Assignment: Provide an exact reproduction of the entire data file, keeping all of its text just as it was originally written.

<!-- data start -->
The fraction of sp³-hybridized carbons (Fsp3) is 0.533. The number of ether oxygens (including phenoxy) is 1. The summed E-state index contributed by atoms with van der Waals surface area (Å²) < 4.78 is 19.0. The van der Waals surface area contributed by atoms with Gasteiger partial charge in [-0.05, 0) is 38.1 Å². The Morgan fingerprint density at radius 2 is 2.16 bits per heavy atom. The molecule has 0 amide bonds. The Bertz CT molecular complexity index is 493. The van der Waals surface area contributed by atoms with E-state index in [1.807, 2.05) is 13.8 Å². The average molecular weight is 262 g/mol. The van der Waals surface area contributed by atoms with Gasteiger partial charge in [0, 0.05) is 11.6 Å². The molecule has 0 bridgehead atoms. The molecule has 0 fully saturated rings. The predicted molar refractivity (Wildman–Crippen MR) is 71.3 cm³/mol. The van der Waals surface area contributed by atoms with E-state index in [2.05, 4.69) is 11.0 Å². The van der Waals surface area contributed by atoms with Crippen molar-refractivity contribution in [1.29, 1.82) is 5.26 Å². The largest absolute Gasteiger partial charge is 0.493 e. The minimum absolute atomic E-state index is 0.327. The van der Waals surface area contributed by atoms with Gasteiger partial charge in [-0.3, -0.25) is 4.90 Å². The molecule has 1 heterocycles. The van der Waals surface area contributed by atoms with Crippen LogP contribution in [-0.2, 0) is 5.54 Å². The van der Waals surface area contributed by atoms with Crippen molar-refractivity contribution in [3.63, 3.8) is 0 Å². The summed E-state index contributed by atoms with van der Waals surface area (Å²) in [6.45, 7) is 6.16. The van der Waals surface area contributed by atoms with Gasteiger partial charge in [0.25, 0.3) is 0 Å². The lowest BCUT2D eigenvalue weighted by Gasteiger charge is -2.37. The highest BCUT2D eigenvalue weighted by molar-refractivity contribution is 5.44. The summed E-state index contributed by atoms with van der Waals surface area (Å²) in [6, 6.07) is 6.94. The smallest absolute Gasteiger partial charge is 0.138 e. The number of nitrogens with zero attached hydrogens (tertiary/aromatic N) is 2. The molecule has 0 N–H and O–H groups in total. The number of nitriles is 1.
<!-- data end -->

The fraction of sp³-hybridized carbons (Fsp3) is 0.533. The number of ether oxygens (including phenoxy) is 1. The summed E-state index contributed by atoms with van der Waals surface area (Å²) < 4.78 is 19.0. The van der Waals surface area contributed by atoms with Gasteiger partial charge in [-0.05, 0) is 38.1 Å². The Morgan fingerprint density at radius 2 is 2.16 bits per heavy atom. The molecule has 0 amide bonds. The Bertz CT molecular complexity index is 493. The van der Waals surface area contributed by atoms with E-state index in [1.807, 2.05) is 13.8 Å². The average molecular weight is 262 g/mol. The van der Waals surface area contributed by atoms with Gasteiger partial charge in [0, 0.05) is 11.6 Å². The molecule has 0 bridgehead atoms. The molecule has 0 fully saturated rings. The predicted molar refractivity (Wildman–Crippen MR) is 71.3 cm³/mol. The van der Waals surface area contributed by atoms with E-state index in [2.05, 4.69) is 11.0 Å². The van der Waals surface area contributed by atoms with Crippen molar-refractivity contribution in [1.29, 1.82) is 5.26 Å². The largest absolute Gasteiger partial charge is 0.493 e. The minimum absolute atomic E-state index is 0.327. The van der Waals surface area contributed by atoms with Gasteiger partial charge in [-0.3, -0.25) is 4.90 Å². The molecule has 1 heterocycles. The van der Waals surface area contributed by atoms with Crippen LogP contribution in [-0.2, 0) is 5.54 Å². The van der Waals surface area contributed by atoms with Crippen molar-refractivity contribution in [3.63, 3.8) is 0 Å². The summed E-state index contributed by atoms with van der Waals surface area (Å²) in [6.45, 7) is 6.16. The van der Waals surface area contributed by atoms with Gasteiger partial charge in [0.25, 0.3) is 0 Å². The lowest BCUT2D eigenvalue weighted by Gasteiger charge is -2.37. The highest BCUT2D eigenvalue weighted by molar-refractivity contribution is 5.44. The summed E-state index contributed by atoms with van der Waals surface area (Å²) in [6, 6.07) is 6.94. The smallest absolute Gasteiger partial charge is 0.138 e. The number of nitrogens with zero attached hydrogens (tertiary/aromatic N) is 2. The molecule has 0 N–H and O–H groups in total. The number of nitriles is 1.